Suppose that the Existential Illini arrange a Millercomm event on the
topic “After the Death of God: Despair, Nihilism, or What?” Suppose
that they invite Schopenhauer (AS), Nietzsche, Heidegger, and Sartre (JPS),
and that three of them show up (your choice). Give two-page summaries
of what each of them says.
Hi, my name is Arthur Schopenhauer. I lived from 1788 to 1860
of the Common Era, isn't that exciting? Well, I’m back
at this fine Millercomm event to talk about the death of God, and I hear
that two of my fellow colleagues will be here as well to share their views
on it. Between the three of us, we shall attempt to explain just
what we believe in and how we each interpret what we are to do with ourselves
after the “Death of God”.
God is dead, that much is obvious. How I laugh at those like
Descartes and Kierkegaard, who base so much of their theories on an
omniscient, omnipotent, and omnibenevolent God that even a stiff wind
can blow their deck of cards over. How I scoff when Descartes says
that even the thought that God could exist as a being just as powerful
but not infinitely good in nature, in fact, causes Descartes greats pains.
In a moment of agitation trying to disprove this notion, he says he felt
“…as if I had suddenly fallen into a deep whirlpool, I am so disturbed
that I can neither touch my foot to the bottom nor swim up to the top.”
(Note Packet, 54)
Just the thought of bashing one of these guys makes me salivate.
How can they possibly look around at this suffering and misery without
thinking it “impossible to believe that this world is the successful work
of an all-wise, all-good, and at the same time, all-powerful Being?” (Packet
209) When I listen to Kierkegaard’s endless platitudes and honorifics
towards God, actually thanking him for creating this torturous ball of
wretchedness we occupy, it makes me want to cry. In addition, it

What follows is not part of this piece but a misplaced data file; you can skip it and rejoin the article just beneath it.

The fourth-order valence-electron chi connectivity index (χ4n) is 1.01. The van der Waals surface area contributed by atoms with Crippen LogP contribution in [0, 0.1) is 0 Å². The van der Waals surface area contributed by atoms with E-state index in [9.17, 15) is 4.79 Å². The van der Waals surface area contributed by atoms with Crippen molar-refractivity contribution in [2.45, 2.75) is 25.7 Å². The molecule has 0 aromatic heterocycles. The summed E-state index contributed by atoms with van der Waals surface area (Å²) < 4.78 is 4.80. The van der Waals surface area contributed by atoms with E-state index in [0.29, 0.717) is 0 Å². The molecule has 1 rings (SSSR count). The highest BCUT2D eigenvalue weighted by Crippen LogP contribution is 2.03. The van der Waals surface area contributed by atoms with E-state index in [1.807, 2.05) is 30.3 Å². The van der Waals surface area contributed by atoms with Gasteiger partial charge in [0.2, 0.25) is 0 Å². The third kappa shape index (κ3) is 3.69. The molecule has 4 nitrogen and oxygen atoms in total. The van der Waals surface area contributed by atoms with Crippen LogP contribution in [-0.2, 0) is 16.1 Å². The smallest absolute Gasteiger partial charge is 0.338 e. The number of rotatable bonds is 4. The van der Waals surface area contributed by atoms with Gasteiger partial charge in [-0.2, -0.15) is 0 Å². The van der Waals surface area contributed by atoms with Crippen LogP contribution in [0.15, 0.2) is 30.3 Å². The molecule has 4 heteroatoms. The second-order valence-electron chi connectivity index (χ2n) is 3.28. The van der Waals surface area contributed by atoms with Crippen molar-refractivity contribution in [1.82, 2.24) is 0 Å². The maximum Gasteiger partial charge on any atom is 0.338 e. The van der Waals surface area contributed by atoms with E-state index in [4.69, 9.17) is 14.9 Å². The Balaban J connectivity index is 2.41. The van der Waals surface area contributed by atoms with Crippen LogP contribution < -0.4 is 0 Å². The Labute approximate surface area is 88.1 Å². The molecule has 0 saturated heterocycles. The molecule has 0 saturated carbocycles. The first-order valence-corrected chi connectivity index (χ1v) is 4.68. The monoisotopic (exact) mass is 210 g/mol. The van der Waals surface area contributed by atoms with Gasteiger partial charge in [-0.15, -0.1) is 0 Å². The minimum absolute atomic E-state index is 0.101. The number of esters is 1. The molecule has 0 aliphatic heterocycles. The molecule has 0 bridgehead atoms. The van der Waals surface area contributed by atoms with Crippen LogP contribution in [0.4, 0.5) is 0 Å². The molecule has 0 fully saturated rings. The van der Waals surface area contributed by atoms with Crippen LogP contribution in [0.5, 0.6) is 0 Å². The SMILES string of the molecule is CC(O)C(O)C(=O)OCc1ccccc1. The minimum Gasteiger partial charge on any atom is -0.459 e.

is preposterous to suppose that such an omnipotent and good being would
create man, its “highest product, who is a burlesque of what he should
be.” (Packet 210) Given the power to create us with infinite happiness
and no suffering, it is inconceivable that he would instead create
the flawed, miserable, unhappy and pained that he did—“Human life must
be some kind of mistake.” (Packet 212) Unless you can believe “that
a God like Jehovah should have created this world of misery and woe,
out of pure caprice, and because he enjoyed doing it,” there is no choice
but to declare God dead, once and for all—and good riddance!
So what is left, then? Despair. Pure despair and suffering.
The only purpose of life is to suffer. Don’t look for a merciful
God to save you, for if there was one He would have done so already.
“Unless suffering is the direct and immediate object of life, our existence
must entirely fail of its aim.” (Packet 205)
Without a God to “watch over us”, as the tired rhetoric goes, it would
seem that humans have the freedom to say whatever they want to say and
do whatever they want to do. I’m sure Mill would be proud of me for
invoking his “holy word” of freedom, so let me go right ahead and cut him
off at the pass. Life is all suffering anyway, all that one is bound
to do by acting on their opinions and desires is to choose their own particular
method of suffering. In the grand scope of things, does it really
matter? If we truly examine one’s life “in all its small details,
as presented, say, in a comedy, how ridiculous it all seems!” Mill
puts us each under a microscope and wants us to examine all our wants,
dreams, opinions, and our individuality…but “it is only in the microscope
that our life looks so big.” (Packet 212)
Life is suffering and pain, and then you mercifully die. If there